Journey from Nazareth to Bethlehem - 1
"Does not the Scripture say that the Christ will come from David's family and from Bethlehem, the town where David lived?" (John 7:42).
In the footsteps of Mary and Joseph (the journey from Nazareth to Bethlehem)...
First, a reading from the oft-memorized birth narrative in Luke's Gospel:
"In those days Caesar Augustus issued a decree that a census should be taken of the entire Roman world. (This was the first census that took place while Quirinius was governor of Syria.) And everyone went to his own town to register. So Joseph also went up from the town of Nazareth in Galilee to Judea, to Bethlehem the town of David, because he belonged to the house and line of David. He went there to register with Mary, who was pledged to be married to him and was expecting a child" (Luke 2:1-5).
Luke gives no details about the route followed by Mary and Joseph and their traveling companions (people seldom went alone because of the danger from bandits) from their home in Nazareth in Galilee. However, contemporary Jewish historian Flavius Josephus wrote:
"It is the custom of the Galileans at the time of festival to pass through the Samaritan territory on their way to the Holy City."
Josephus thus identified the most direct route which took them southward across the Jezreel Valley, then up along the ridge of rounded hills and weathered peaks (2,625-3,380 feet) that form the backbone of the country. The Samaritans sculpted them with terraces where they nurtured olive trees, fig trees and grapevines. In the small valleys they grew barley and wheat. The modern-day equivalent of the "highway" they followed is today esignated Road 60, traversing the northern part of the Israeli-occupied "West Bank" ("Shomron" to Jews; "Palestine" to Arabic-speaking inhabitants).
Terraced hills of Samaria between Galilee and Jerusalem
Under normal conditions, driving this route today would take about four hours. But, for the 2.2 million Palestinian inhabitants of the West Bank and East Jerusalem travel through this area is hardly normal. Most are effectively barred from much of Road 60 along with many other roads carefully engineered for the use of the 376,000 Israelis who have settled in the West Bank over recent decades. Palestinians contemplating the 25-mile journey from Ramallah to Jericho, for example, must be prepared to spend an entire day, sometimes days, negotiating Israeli roadblocks and checkpoints.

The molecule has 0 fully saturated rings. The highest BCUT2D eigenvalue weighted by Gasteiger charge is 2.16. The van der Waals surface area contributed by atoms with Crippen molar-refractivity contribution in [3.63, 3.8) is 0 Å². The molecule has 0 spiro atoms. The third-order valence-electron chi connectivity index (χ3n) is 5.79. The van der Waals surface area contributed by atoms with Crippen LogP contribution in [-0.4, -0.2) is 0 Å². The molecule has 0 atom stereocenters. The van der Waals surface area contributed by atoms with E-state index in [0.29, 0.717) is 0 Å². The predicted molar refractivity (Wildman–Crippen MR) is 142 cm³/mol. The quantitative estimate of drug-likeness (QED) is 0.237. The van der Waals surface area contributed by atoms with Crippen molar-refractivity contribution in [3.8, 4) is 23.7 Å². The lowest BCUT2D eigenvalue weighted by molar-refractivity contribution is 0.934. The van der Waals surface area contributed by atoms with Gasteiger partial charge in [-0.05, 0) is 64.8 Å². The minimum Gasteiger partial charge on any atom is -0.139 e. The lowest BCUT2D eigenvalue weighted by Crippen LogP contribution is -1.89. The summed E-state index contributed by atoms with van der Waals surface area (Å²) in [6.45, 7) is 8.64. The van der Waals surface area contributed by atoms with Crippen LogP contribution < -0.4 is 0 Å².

The many peoples who have lived on this land in past ages have not always been at odds. Forty years ago a cache of letters was uncovered in a cave in the Judaean desert on the southern fringe of the West Bank chronicling the daily life of Babatha, a Jewish woman who lived in the port town of Maoza in modern-day Jordan at beginning of the 2nd century CE. In 1960, archaeologist Yigael Yadin discovered a leather pouch containing her personal documents in what came to be known as the Cave of Letters, near the Dead Sea. The documents found include legal contracts concerning marriage, property transfers and guardianship. These documents, ranging from 96 to 134 CE, depict a vivid picture of life for an upper-middle class Jewish woman during that time. Babatha described Jews and Arabs coexisting without friction. And just a hundred years ago Jews, Christians and Muslims living in Jerusalem routinely attended each other's religious festivals. That kind of harmony eroded and disappeared in the 20th century with the rise of Jewish and Arab nationalism in the region.
Heading south from Nazareth to Bethlehem, Road 60 passes through or near several Old Testament sites. It crosses the fertile Jezreel Valley and passes through Afula. Soon it crosses the so-called Green Line, marking the West Bank's border with Israel, and enters the Palestinian town of Janin which, in 2007, had a population of 39,000. In ancient times it was known as "Ein-Jenin" or "Tel Jenin." The word "ein" means "water spring" in both Arabic and Hebrew, and "Jenin" might be related to the Hebrew "gan" and the Arabic "janna," both meaning "garden". The Arabic name "Jenin" ultimately derives from this ancient name. It has been identified as a place named Gina mentioned in the Amarna letters from the 14th century BC. During the Roman era, Jenin was called "Ginae," and was settled exclusively by Samaritans. It is mentioned in the Bible as En Gannim ("fountain of the garden"; see Joshua 15:34, Joshua 19:21 and Joshua 21:39 in the NIV), The people of Galilee were disposed to pass through the city during the annual pilgrimages to Jerusalem.